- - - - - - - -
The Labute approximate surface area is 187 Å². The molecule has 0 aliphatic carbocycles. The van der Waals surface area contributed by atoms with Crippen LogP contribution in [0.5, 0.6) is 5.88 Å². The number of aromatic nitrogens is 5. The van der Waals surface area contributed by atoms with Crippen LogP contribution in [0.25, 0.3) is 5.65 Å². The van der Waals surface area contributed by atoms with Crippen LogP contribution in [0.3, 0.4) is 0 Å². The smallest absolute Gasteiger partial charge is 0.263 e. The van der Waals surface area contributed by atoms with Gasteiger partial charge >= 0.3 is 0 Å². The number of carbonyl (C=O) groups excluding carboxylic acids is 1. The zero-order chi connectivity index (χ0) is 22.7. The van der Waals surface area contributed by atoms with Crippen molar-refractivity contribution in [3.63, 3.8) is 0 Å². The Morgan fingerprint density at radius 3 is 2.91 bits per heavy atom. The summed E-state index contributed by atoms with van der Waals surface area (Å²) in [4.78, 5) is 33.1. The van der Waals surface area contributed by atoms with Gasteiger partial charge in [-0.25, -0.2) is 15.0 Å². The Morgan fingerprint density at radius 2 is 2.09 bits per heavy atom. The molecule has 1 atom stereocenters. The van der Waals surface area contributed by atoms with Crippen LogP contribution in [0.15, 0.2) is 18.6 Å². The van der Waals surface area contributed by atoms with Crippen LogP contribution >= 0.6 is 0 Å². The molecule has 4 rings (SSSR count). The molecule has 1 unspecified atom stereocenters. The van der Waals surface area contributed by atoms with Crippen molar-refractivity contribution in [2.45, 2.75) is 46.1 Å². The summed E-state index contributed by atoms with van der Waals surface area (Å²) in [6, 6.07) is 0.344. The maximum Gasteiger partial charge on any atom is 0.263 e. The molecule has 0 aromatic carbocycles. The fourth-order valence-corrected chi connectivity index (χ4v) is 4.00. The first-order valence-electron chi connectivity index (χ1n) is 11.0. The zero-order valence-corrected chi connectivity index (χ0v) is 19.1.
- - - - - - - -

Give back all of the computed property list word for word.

The Labute approximate surface area is 187 Å². The molecule has 0 aliphatic carbocycles. The van der Waals surface area contributed by atoms with Crippen LogP contribution in [0.5, 0.6) is 5.88 Å². The number of aromatic nitrogens is 5. The van der Waals surface area contributed by atoms with Crippen LogP contribution in [0.25, 0.3) is 5.65 Å². The van der Waals surface area contributed by atoms with Crippen LogP contribution in [0.3, 0.4) is 0 Å². The smallest absolute Gasteiger partial charge is 0.263 e. The van der Waals surface area contributed by atoms with Gasteiger partial charge >= 0.3 is 0 Å². The number of carbonyl (C=O) groups excluding carboxylic acids is 1. The zero-order chi connectivity index (χ0) is 22.7. The van der Waals surface area contributed by atoms with Crippen molar-refractivity contribution in [3.63, 3.8) is 0 Å². The Morgan fingerprint density at radius 3 is 2.91 bits per heavy atom. The summed E-state index contributed by atoms with van der Waals surface area (Å²) in [4.78, 5) is 33.1. The van der Waals surface area contributed by atoms with Gasteiger partial charge in [-0.25, -0.2) is 15.0 Å². The Morgan fingerprint density at radius 2 is 2.09 bits per heavy atom. The molecule has 1 atom stereocenters. The van der Waals surface area contributed by atoms with Crippen LogP contribution in [0.15, 0.2) is 18.6 Å². The van der Waals surface area contributed by atoms with Crippen LogP contribution >= 0.6 is 0 Å². The molecule has 4 rings (SSSR count). The molecule has 1 unspecified atom stereocenters. The van der Waals surface area contributed by atoms with Crippen molar-refractivity contribution in [2.45, 2.75) is 46.1 Å². The summed E-state index contributed by atoms with van der Waals surface area (Å²) in [6, 6.07) is 0.344. The maximum Gasteiger partial charge on any atom is 0.263 e. The molecule has 0 aromatic carbocycles. The fourth-order valence-corrected chi connectivity index (χ4v) is 4.00. The first-order valence-electron chi connectivity index (χ1n) is 11.0. The zero-order valence-corrected chi connectivity index (χ0v) is 19.1.